Get this – he wrapped a helium Happy Birthday balloon in a box and sent it to her: when she opened the box, it floated out with a card attached to the string.
I think she cried.
In return, for his birthday, she sent him a nice leather wallet with a medallion of St. Christopher, the patron saint of travellers, inside to protect him while they were apart.
“She told me I’m the first person she’s loved for who he is and not for who he can become.”
I find that an awfully poetic and philosophical statement and I’ve been thinking about it for the last few days.
It’s really quite lovely.
Not that I’ll make it my mantra: you can’t boil down all life’s philosophies into a Facebook meme as much as it would be nice to never have to ponder things again.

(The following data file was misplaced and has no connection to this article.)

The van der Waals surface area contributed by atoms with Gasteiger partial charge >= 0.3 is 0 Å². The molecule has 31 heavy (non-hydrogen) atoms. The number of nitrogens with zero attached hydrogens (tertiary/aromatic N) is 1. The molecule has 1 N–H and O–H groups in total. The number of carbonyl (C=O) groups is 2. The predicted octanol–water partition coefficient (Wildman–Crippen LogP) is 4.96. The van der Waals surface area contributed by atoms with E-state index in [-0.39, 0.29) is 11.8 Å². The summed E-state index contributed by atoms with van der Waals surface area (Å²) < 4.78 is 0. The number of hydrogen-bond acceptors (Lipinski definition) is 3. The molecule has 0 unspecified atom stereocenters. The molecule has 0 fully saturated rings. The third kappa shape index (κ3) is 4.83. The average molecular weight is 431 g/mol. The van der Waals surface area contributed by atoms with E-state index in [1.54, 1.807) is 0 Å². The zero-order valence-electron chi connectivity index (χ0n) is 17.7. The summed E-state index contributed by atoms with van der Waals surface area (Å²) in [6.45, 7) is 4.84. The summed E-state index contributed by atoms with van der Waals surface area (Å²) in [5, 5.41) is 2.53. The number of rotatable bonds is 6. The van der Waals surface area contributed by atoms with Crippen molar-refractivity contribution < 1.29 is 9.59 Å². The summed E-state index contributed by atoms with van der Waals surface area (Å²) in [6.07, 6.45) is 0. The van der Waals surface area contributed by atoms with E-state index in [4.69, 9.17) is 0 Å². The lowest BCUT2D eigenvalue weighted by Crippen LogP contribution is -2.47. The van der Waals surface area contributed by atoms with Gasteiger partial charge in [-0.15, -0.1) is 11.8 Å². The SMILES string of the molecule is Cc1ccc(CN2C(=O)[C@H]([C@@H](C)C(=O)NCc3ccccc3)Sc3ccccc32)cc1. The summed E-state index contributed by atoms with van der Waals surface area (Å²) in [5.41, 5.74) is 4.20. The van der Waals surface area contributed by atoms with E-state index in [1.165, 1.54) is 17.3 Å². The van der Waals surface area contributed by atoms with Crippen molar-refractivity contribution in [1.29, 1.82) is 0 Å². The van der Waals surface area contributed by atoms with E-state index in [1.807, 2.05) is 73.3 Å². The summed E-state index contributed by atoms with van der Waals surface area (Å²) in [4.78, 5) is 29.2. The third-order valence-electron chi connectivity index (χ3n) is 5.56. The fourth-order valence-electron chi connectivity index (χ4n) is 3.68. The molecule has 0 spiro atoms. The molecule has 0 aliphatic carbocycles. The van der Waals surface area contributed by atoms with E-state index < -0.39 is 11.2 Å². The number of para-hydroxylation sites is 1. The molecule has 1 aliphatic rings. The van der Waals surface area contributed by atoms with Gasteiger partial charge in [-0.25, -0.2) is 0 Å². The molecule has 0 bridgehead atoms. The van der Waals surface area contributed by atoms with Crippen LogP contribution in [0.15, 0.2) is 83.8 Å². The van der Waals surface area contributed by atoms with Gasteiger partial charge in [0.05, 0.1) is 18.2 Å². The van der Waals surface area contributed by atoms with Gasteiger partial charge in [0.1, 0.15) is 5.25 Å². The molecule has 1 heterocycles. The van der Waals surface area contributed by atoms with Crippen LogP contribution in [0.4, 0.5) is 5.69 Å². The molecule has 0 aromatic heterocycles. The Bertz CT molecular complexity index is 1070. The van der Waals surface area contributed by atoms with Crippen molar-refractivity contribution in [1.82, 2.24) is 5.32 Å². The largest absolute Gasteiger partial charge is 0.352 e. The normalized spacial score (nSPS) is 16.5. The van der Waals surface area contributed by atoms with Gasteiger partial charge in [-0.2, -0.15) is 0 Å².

Obviously, philosophies are meant to be challenged: if a woman falls in love with a man for who he is at 25, she may become disappointed when he’s no longer the same at 26 or 30, etc.
But at the same time, is it possible to fall in love with who someone might become? I am certain I have done this a bazilion times. Sometimes I’m even in love before I go on the first date.
And yet there’s merit in this too – taking me for dinner never resembles anything like a job interview, an interrogation or an exam. There are no right answers, nothing to prove, no questionnaires to fill out. With me you’ve gotten the job before you’ve even applied.
Do you deserve it? No, but I have faith you’ll live up to the gig. And perhaps that’s why I’m so honestly disappointed when you don’t. I’m starting to understand how Jesus must feel.